“More BART could transform S.F.,” The City, Thursday
BART plan needs new route
The problem is the current bus and transit systems are over capacity.
Our neighborhood activist group, San Francisco Tomorrow, was shown the project proposal by prior BART board of directors member James Fang. I questioned why BART placed five stops way out on the 5-Fulton Muni line (BART to the beach). He just shrugged his shoulders. It could be reached with less stops and tunneling by following existing corridors to avoid impacting 19th Street. The City needs to turn the line southbound and get it out to an intermodal facility in Daly City or further south along the Interstate 280 corridor. The need is greater than ever to fix transit issues.
The problem is that funds for propositions A and B can be siphoned off for the Central Subway, which already has overruns. And the west side projects don't solve transit (see Parkmerced) they only delay the needed future connectivity.
That's why we pushed for an L-Taraval route, north-south on Sunset Boulevard and back towards the western side of San Francisco State and Parkmerced out to Daly City.
Parkmerced bamboozled The City on its plans, now the question is can BART solve its issues, or will the money game decide the next developments and routing of transit vs. solving the transit puzzle first?
“Mistakes found in police pay,” The City, Wednesday
A crime is a crime
Is Police Chief Greg Suhr going to recover some of the $40 million the city controller found was paid to cops who never worked overtime assignments, yet kept the money?
Isn't that the same thing as the theft and dishonesty that Suhr says he “won't tolerate” regarding the recent federal conviction of two Mission Police Station police officers?
Or does the chief's definition of dishonesty not include what appears to be stealing from taxpayers because it's interpreted as excusable error?
“Mission housing battle is missing the larger point,” Joe Engardio, Sunday
S.F. loves money, not people
The monster is not in the Mission. In my view, the problem is not whether a new apartment complex goes up or not. The problem is at City Hall.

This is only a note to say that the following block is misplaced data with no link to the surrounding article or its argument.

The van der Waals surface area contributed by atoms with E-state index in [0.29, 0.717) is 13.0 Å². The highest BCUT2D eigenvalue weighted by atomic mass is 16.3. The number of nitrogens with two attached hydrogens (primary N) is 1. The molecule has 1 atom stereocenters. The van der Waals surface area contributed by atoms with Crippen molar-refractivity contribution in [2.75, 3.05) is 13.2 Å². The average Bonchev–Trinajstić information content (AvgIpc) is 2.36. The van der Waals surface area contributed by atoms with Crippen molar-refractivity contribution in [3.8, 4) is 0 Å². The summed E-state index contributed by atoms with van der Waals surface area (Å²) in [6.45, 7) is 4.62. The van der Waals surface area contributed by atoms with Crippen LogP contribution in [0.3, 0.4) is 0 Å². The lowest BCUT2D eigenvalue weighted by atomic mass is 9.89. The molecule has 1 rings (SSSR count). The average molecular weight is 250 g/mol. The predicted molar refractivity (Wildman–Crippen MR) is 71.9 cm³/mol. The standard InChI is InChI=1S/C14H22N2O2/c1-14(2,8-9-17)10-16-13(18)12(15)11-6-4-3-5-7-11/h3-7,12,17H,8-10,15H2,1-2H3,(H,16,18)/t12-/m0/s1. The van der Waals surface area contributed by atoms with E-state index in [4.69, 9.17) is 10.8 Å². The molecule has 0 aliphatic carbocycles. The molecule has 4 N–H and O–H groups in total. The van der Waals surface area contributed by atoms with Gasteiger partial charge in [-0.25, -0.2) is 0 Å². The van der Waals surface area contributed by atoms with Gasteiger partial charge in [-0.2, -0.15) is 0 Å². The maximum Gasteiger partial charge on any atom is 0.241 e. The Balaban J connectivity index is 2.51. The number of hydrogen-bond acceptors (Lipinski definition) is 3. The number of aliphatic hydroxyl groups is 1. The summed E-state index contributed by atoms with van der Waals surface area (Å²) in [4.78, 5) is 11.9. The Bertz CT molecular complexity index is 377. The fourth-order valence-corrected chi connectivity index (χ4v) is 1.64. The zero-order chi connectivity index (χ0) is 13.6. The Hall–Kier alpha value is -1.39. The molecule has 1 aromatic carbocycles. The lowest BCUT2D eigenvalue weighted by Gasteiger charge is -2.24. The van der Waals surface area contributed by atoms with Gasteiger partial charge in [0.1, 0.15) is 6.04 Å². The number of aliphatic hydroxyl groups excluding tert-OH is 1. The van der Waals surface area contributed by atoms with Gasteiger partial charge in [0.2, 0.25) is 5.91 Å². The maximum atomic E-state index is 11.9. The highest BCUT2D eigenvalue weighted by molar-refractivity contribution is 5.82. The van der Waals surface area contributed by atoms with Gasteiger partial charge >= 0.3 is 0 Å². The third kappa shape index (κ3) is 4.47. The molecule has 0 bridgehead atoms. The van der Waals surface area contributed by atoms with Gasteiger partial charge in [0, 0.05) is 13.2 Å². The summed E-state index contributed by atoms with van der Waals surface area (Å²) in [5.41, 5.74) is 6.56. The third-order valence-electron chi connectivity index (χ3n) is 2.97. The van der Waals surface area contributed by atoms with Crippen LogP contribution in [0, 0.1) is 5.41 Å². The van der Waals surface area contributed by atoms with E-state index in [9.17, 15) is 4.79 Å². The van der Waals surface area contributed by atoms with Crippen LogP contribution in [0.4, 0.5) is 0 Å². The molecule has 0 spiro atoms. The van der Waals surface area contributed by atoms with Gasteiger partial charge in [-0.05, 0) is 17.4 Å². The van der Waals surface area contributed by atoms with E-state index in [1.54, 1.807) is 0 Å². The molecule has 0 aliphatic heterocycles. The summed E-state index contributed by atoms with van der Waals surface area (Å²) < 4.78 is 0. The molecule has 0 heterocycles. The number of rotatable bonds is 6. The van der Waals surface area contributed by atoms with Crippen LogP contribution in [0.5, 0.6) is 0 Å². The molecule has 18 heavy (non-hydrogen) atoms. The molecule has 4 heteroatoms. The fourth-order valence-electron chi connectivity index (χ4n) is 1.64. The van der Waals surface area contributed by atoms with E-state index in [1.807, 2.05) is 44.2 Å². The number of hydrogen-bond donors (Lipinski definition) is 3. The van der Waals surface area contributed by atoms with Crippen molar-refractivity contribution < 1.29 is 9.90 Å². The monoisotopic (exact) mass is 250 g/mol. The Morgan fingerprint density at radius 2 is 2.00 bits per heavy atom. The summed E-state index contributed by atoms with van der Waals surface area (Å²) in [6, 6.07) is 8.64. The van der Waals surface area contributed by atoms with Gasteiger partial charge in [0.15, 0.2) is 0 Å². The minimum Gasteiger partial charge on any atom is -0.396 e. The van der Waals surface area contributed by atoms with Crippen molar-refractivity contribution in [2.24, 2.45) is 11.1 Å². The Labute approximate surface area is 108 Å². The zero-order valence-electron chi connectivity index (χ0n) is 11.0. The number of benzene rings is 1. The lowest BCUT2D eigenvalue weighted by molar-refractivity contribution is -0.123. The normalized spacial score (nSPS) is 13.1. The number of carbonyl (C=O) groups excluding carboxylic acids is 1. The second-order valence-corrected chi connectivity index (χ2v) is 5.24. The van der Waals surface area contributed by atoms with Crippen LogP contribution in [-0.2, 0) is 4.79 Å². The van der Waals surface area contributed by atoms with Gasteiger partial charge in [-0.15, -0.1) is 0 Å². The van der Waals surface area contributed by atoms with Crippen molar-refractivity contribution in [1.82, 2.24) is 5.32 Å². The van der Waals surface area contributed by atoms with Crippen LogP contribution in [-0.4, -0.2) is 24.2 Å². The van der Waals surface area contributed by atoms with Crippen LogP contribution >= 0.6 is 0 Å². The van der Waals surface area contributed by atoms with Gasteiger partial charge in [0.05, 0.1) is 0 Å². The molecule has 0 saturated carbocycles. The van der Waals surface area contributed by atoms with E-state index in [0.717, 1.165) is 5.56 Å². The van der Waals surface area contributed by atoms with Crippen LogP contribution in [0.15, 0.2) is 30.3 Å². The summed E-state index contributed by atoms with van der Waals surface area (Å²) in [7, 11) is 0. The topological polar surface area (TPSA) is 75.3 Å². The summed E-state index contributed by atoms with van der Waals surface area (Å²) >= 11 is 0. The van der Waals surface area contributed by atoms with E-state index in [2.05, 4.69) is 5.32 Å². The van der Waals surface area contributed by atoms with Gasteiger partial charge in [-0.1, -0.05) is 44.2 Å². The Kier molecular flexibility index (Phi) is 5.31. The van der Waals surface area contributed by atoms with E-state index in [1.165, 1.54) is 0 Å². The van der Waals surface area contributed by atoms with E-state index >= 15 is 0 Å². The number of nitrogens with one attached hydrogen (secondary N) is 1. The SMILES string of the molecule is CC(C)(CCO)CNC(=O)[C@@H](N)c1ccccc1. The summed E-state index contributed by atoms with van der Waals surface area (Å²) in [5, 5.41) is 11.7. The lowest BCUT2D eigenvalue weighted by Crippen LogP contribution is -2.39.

Mayor Ed Lee has actively courted new tech and biotech businesses for a city that can't house the workers at those businesses without kicking out existing residents.
There is a clear choice, and City Hall has constantly made the wrong choice. It could build housing or it could convert the buildings along Market Street into tech complexes. It could build housing in the Dogpatch or it could triple the size of UC San Francisco and put up 50 other new office buildings.
But 350 new units isn't going to make a dent on the housing deficit.
Mission Plaza won't help
Those who wish to stop the Mission Plaza apartments from being built have a very legitimate gripe, one The City has been ignoring for far too long.
San Francisco has a far greater need to build housing for San Franciscans making less than $1,000 a month than for more market-rate housing. San Francisco has not built a single unit in the low-income rental price range in many years.
Indeed, if such units had been built, the thousands of renters who have been evicted in recent years under the infamous state Ellis Act would probably still be living in our beloved city instead of being forced to fend for themselves in the largely overpriced Bay Area housing market.
All of Mission Plaza should be built for very-low-income current and former San Franciscans. Yes, The City should invite back any Ellis Act evicted tenants as far back as our records can go to find them.
“New account given of stabbing death,” The City, Tuesday
Adachi has ulterior motive
San Francisco does not need an Al Sharpton-type instigator, we have Public Defender Jeff Adachi.
Adachi, unlike his predecessor, is looking to his next election for higher office as opposed to defending his charges. If his account is truthful, why is he not seeking a dismissal before a judge instead of flaming his case before the media?
Robert A. Jung